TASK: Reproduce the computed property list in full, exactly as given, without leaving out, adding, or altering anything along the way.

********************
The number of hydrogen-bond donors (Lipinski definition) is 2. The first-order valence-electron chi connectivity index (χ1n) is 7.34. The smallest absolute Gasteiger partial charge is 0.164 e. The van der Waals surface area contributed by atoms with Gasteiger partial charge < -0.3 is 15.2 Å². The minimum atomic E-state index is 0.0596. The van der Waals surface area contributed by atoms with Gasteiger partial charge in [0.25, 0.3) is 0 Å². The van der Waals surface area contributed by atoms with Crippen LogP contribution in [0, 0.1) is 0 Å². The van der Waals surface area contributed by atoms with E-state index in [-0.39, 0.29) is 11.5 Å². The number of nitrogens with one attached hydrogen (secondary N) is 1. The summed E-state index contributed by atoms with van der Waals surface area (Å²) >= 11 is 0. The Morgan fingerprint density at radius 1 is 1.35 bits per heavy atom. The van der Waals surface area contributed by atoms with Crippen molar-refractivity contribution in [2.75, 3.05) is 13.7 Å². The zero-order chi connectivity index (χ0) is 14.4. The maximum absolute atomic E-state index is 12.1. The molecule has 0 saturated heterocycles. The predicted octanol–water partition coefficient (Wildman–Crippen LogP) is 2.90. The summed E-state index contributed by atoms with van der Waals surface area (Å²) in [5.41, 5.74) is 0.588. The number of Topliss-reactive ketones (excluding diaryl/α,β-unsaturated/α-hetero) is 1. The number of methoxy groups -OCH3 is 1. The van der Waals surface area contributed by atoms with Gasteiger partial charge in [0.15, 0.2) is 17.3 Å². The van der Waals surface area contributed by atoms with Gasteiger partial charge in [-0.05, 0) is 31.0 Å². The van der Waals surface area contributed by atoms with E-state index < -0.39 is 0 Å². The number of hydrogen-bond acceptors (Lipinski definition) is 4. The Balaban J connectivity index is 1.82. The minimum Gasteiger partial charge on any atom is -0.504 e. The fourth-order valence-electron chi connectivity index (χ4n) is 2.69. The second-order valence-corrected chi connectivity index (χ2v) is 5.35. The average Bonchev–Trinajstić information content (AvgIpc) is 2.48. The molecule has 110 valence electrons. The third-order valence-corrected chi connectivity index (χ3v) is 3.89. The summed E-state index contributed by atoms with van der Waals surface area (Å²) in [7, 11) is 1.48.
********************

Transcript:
The number of hydrogen-bond donors (Lipinski definition) is 2. The first-order valence-electron chi connectivity index (χ1n) is 7.34. The smallest absolute Gasteiger partial charge is 0.164 e. The van der Waals surface area contributed by atoms with Gasteiger partial charge < -0.3 is 15.2 Å². The minimum atomic E-state index is 0.0596. The van der Waals surface area contributed by atoms with Gasteiger partial charge in [0.25, 0.3) is 0 Å². The van der Waals surface area contributed by atoms with Crippen LogP contribution in [0, 0.1) is 0 Å². The van der Waals surface area contributed by atoms with E-state index in [-0.39, 0.29) is 11.5 Å². The number of nitrogens with one attached hydrogen (secondary N) is 1. The summed E-state index contributed by atoms with van der Waals surface area (Å²) >= 11 is 0. The Morgan fingerprint density at radius 1 is 1.35 bits per heavy atom. The van der Waals surface area contributed by atoms with Crippen molar-refractivity contribution in [2.75, 3.05) is 13.7 Å². The zero-order chi connectivity index (χ0) is 14.4. The maximum absolute atomic E-state index is 12.1. The molecule has 0 saturated heterocycles. The predicted octanol–water partition coefficient (Wildman–Crippen LogP) is 2.90. The summed E-state index contributed by atoms with van der Waals surface area (Å²) in [5.41, 5.74) is 0.588. The number of Topliss-reactive ketones (excluding diaryl/α,β-unsaturated/α-hetero) is 1. The number of methoxy groups -OCH3 is 1. The van der Waals surface area contributed by atoms with Gasteiger partial charge in [0.15, 0.2) is 17.3 Å². The van der Waals surface area contributed by atoms with Gasteiger partial charge in [-0.05, 0) is 31.0 Å². The van der Waals surface area contributed by atoms with E-state index < -0.39 is 0 Å². The number of hydrogen-bond acceptors (Lipinski definition) is 4. The Balaban J connectivity index is 1.82. The minimum Gasteiger partial charge on any atom is -0.504 e. The fourth-order valence-electron chi connectivity index (χ4n) is 2.69. The second-order valence-corrected chi connectivity index (χ2v) is 5.35. The average Bonchev–Trinajstić information content (AvgIpc) is 2.48. The molecule has 110 valence electrons. The third-order valence-corrected chi connectivity index (χ3v) is 3.89. The summed E-state index contributed by atoms with van der Waals surface area (Å²) in [7, 11) is 1.48.